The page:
3 min read

Quick start guide to flashing ESP8266-based devices with PlatformIO

If you’re into IoT, you’ve probably heard of PlatformIO - an integrated development environment for IoT similar to the Arduino IDE.

A lot of the IoT devices run on the low-cost ESP8266 chip. It can be found on a range of applications, from power meters to switches, sensors and even LED controllers. They are very popular in the DIY community but also commercially available in the form of ready-to-use products and development kits from several manufacturers, such as IteadStudio, makers of the Sonoff product line, Wemos, known for its D1 Mini and MagicHome LED Controllers, to name a few.

The original firmware that these devices come with, besides being proprietary, hasn’t been satisfactory for most IoT tinkerers. They lack support for other sensors and also miss controls and features one would like when connecting them too home automation systems, such as support for MQTT, REST APIs, Over-The-Air (OTA) updates and so much more.

Three widely popular open-source ESP8266 firmware alternatives with a focus on Sonoff products (but not exclusive to) are ESPurna, Sonoff-Tasmota and ESPeasy. Besides using PlatformIO, they all have in common a passionate community which dedicate a lot of their time adding support for new sensors and features. Their documentation is also really good.

If you would like to try any of these firmwares, you will need to flash your device using a USB-to-UART programmer. You can get acquainted about which pins to connect to by reading ESPurna’s Wiki.

After connecting your device, install platformio using Homebrew:

❯ brew install platformio

Clone the ESPurna repo and checkout the most recent tag:

❯ git clone https://bitbucket.org/xoseperez/espurna.git
❯ git checkout $(git describe --tags)
❯ cd code

ESPurna comes with preconfigured device environments as listed under platformio.ini. It also offers some variants such as dht which bundle support for specific sensors (in this case, temperature and humidity).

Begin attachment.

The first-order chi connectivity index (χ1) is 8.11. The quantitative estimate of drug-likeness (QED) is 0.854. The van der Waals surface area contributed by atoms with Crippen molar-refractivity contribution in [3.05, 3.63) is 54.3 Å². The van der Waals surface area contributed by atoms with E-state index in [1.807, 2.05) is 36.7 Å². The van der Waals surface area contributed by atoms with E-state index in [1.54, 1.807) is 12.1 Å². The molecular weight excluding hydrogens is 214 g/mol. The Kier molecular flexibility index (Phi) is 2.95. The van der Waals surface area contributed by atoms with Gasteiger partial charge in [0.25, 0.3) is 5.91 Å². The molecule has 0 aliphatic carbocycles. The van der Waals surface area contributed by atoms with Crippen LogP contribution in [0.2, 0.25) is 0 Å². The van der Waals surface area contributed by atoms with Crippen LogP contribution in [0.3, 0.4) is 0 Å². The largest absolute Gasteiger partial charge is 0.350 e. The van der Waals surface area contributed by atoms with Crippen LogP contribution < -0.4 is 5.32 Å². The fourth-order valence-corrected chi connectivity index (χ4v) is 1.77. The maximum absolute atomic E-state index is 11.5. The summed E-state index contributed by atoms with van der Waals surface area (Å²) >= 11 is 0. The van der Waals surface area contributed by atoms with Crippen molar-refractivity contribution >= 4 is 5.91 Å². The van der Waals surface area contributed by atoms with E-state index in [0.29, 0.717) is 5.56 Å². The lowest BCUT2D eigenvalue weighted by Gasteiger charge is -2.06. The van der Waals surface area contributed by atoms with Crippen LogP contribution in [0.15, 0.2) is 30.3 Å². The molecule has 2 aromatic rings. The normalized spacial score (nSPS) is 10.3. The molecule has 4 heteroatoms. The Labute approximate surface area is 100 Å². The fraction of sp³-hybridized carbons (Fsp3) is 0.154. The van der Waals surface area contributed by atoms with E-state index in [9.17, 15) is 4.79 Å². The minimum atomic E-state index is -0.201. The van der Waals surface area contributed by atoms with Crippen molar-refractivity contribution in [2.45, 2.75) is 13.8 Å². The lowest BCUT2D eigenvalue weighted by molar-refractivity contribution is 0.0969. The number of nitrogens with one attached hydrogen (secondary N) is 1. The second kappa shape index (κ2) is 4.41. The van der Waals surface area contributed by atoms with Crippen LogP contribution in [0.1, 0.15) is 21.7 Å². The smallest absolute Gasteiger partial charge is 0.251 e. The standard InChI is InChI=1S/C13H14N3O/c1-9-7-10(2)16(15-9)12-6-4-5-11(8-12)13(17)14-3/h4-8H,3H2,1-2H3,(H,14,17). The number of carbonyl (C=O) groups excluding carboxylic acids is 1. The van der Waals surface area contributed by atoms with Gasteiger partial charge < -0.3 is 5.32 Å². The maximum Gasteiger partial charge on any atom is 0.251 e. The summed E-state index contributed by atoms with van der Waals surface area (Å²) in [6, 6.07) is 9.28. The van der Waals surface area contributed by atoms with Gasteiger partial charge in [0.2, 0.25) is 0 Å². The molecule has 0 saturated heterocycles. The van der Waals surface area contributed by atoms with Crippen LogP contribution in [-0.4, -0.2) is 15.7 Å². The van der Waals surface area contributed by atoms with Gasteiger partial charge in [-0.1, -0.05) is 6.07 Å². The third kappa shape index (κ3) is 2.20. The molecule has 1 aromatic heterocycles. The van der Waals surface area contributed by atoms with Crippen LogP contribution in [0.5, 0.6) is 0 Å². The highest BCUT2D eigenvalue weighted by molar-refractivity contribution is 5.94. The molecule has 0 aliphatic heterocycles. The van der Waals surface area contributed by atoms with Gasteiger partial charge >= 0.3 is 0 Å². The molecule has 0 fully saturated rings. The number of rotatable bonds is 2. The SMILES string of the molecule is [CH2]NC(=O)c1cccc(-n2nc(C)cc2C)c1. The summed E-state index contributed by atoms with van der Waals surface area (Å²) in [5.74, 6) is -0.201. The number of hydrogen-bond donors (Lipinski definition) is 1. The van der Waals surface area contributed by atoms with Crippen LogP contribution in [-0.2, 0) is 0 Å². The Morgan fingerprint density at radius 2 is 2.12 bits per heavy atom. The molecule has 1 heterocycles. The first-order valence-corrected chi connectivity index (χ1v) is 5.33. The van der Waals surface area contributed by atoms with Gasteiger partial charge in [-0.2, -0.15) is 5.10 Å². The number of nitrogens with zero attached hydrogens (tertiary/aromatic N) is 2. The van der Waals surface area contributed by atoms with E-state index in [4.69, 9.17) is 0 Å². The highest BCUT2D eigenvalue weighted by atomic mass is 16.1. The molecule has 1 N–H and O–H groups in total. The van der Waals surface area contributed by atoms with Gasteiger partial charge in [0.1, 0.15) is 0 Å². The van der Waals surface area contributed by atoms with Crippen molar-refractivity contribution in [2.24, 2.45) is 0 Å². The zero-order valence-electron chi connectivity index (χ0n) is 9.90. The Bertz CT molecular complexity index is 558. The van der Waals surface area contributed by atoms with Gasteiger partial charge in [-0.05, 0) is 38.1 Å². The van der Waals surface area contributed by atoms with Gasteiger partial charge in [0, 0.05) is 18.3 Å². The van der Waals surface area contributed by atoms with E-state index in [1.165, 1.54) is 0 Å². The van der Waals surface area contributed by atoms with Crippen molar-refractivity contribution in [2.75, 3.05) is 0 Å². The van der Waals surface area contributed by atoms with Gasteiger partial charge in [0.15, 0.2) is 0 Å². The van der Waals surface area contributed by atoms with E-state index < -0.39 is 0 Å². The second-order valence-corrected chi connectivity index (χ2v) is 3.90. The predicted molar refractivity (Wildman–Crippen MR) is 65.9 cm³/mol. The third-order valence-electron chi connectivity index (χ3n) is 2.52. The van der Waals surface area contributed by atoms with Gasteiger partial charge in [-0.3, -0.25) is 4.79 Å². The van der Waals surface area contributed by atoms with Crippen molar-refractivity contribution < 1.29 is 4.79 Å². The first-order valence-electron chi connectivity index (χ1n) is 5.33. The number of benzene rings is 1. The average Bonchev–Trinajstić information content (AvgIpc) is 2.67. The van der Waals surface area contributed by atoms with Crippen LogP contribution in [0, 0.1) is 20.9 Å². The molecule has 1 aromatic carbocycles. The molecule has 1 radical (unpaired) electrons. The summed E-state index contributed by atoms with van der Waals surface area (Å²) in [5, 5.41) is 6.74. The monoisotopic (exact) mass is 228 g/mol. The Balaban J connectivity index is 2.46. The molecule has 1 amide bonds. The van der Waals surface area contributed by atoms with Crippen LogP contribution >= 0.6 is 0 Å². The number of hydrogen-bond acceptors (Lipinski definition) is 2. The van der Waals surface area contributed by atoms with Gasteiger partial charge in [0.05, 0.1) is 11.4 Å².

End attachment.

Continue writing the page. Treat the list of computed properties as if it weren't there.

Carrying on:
For the first firmware flash, the regular variant should be used. Take the case of a Sonoff Basic.

Connect your device to your computer, put it in flash mode and run the pio command. It will download all dependencies, compile them, automatically detect the USB-to-UART programmer and upload the binary image to the device.

❯ pio run -t upload -e itead-sonoff-basic

The procedure is very simple and takes about a minute to complete.

Over-The-Air (OTA) Updates

Most of these firmwares offer some kind of OTA update. Some require uploading a binary image directly through their HTTP interface while others bundle built-in functionality for remote downloading firmware images which is pretty cool for automating updates.

ESPurna does it a little bit different by offering a special OTA environment for each device. For instance, if you would like to update your Sonoff Basic after flashing ESPurna once, then you could just do:

❯ pio run -t upload -e itead-sonoff-basic-ota

This, of course, assumes that you left all configurations values to their defaults - that is IP and authentication password. Since hopefully that isn’t the case, then there is a generic OTA environment which reads environment variables from your shell. This way you can dynamically configure your device information without having to change values directly on the platformio.ini file.

Export the shell variables:

❯ export ESPURNA_IP=""
❯ export ESPURNA_AUTH="foobar"

Then run pio using the generic environment:

❯ pio run -t upload -e esp8266-1m-ota

On a last note, if you’re not into flashing through serial mode (required for the first flash), there is a new and exciting project that attempts to flash the Tasmota firmware using the original OTA mechanism of the Sonoff via WiFi - SonOTA. Something to explore in the future!